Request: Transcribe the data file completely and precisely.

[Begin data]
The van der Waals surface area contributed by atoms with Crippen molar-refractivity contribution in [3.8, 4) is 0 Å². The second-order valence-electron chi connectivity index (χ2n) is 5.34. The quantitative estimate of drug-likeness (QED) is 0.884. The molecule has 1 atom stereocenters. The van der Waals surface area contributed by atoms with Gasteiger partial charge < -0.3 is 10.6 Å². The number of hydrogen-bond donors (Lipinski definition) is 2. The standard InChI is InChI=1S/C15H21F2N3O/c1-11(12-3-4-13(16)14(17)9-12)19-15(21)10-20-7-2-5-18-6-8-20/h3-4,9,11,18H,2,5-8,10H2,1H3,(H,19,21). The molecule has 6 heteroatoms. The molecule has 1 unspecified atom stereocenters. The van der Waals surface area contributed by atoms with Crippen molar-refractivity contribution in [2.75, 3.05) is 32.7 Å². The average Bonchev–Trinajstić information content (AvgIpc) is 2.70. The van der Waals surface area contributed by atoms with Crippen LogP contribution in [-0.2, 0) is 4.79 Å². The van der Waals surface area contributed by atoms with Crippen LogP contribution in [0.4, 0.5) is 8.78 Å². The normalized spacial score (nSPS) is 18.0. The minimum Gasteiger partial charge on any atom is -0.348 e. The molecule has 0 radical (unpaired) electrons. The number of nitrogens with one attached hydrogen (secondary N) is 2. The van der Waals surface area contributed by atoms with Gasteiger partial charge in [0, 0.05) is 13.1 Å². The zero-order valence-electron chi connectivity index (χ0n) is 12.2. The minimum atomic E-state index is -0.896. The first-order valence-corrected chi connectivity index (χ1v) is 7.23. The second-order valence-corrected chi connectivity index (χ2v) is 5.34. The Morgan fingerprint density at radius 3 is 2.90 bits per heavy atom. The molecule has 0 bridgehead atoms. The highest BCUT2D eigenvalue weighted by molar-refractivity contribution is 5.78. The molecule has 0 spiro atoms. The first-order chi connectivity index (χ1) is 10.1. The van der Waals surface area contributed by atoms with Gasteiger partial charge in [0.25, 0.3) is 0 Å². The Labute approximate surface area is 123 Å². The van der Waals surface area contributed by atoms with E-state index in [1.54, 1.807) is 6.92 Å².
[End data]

The van der Waals surface area contributed by atoms with Crippen molar-refractivity contribution in [3.8, 4) is 0 Å². The second-order valence-electron chi connectivity index (χ2n) is 5.34. The quantitative estimate of drug-likeness (QED) is 0.884. The molecule has 1 atom stereocenters. The van der Waals surface area contributed by atoms with Gasteiger partial charge < -0.3 is 10.6 Å². The number of hydrogen-bond donors (Lipinski definition) is 2. The standard InChI is InChI=1S/C15H21F2N3O/c1-11(12-3-4-13(16)14(17)9-12)19-15(21)10-20-7-2-5-18-6-8-20/h3-4,9,11,18H,2,5-8,10H2,1H3,(H,19,21). The molecule has 6 heteroatoms. The molecule has 1 unspecified atom stereocenters. The van der Waals surface area contributed by atoms with Crippen molar-refractivity contribution in [2.75, 3.05) is 32.7 Å². The average Bonchev–Trinajstić information content (AvgIpc) is 2.70. The van der Waals surface area contributed by atoms with Crippen LogP contribution in [-0.2, 0) is 4.79 Å². The van der Waals surface area contributed by atoms with Crippen LogP contribution in [0.4, 0.5) is 8.78 Å². The normalized spacial score (nSPS) is 18.0. The minimum Gasteiger partial charge on any atom is -0.348 e. The molecule has 0 radical (unpaired) electrons. The number of nitrogens with one attached hydrogen (secondary N) is 2. The van der Waals surface area contributed by atoms with Gasteiger partial charge in [0, 0.05) is 13.1 Å². The zero-order valence-electron chi connectivity index (χ0n) is 12.2. The minimum atomic E-state index is -0.896. The first-order valence-corrected chi connectivity index (χ1v) is 7.23. The second-order valence-corrected chi connectivity index (χ2v) is 5.34. The Morgan fingerprint density at radius 3 is 2.90 bits per heavy atom. The molecule has 0 bridgehead atoms. The highest BCUT2D eigenvalue weighted by molar-refractivity contribution is 5.78. The molecule has 0 spiro atoms. The first-order chi connectivity index (χ1) is 10.1. The van der Waals surface area contributed by atoms with Gasteiger partial charge in [0.25, 0.3) is 0 Å². The Labute approximate surface area is 123 Å². The van der Waals surface area contributed by atoms with E-state index in [1.54, 1.807) is 6.92 Å².